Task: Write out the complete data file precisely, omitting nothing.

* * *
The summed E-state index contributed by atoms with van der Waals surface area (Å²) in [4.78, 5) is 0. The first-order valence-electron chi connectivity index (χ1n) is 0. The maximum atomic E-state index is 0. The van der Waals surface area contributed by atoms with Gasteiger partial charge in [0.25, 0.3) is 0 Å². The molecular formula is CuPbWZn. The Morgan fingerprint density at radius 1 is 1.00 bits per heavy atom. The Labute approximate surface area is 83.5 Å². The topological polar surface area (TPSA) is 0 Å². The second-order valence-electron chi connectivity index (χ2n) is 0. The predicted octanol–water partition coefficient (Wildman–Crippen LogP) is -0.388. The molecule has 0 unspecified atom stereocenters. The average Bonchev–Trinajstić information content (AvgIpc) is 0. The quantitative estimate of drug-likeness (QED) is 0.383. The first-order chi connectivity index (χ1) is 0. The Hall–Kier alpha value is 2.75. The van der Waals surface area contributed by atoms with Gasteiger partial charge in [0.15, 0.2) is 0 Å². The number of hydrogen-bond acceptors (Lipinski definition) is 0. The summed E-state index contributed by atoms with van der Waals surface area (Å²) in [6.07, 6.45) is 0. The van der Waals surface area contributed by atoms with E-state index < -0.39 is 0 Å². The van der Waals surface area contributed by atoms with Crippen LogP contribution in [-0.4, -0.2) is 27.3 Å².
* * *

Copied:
The summed E-state index contributed by atoms with van der Waals surface area (Å²) in [4.78, 5) is 0. The first-order valence-electron chi connectivity index (χ1n) is 0. The maximum atomic E-state index is 0. The van der Waals surface area contributed by atoms with Gasteiger partial charge in [0.25, 0.3) is 0 Å². The molecular formula is CuPbWZn. The Morgan fingerprint density at radius 1 is 1.00 bits per heavy atom. The Labute approximate surface area is 83.5 Å². The topological polar surface area (TPSA) is 0 Å². The second-order valence-electron chi connectivity index (χ2n) is 0. The predicted octanol–water partition coefficient (Wildman–Crippen LogP) is -0.388. The molecule has 0 unspecified atom stereocenters. The average Bonchev–Trinajstić information content (AvgIpc) is 0. The quantitative estimate of drug-likeness (QED) is 0.383. The first-order chi connectivity index (χ1) is 0. The Hall–Kier alpha value is 2.75. The van der Waals surface area contributed by atoms with Gasteiger partial charge in [0.15, 0.2) is 0 Å². The number of hydrogen-bond acceptors (Lipinski definition) is 0. The summed E-state index contributed by atoms with van der Waals surface area (Å²) in [6.07, 6.45) is 0. The van der Waals surface area contributed by atoms with E-state index < -0.39 is 0 Å². The van der Waals surface area contributed by atoms with Crippen LogP contribution in [-0.4, -0.2) is 27.3 Å².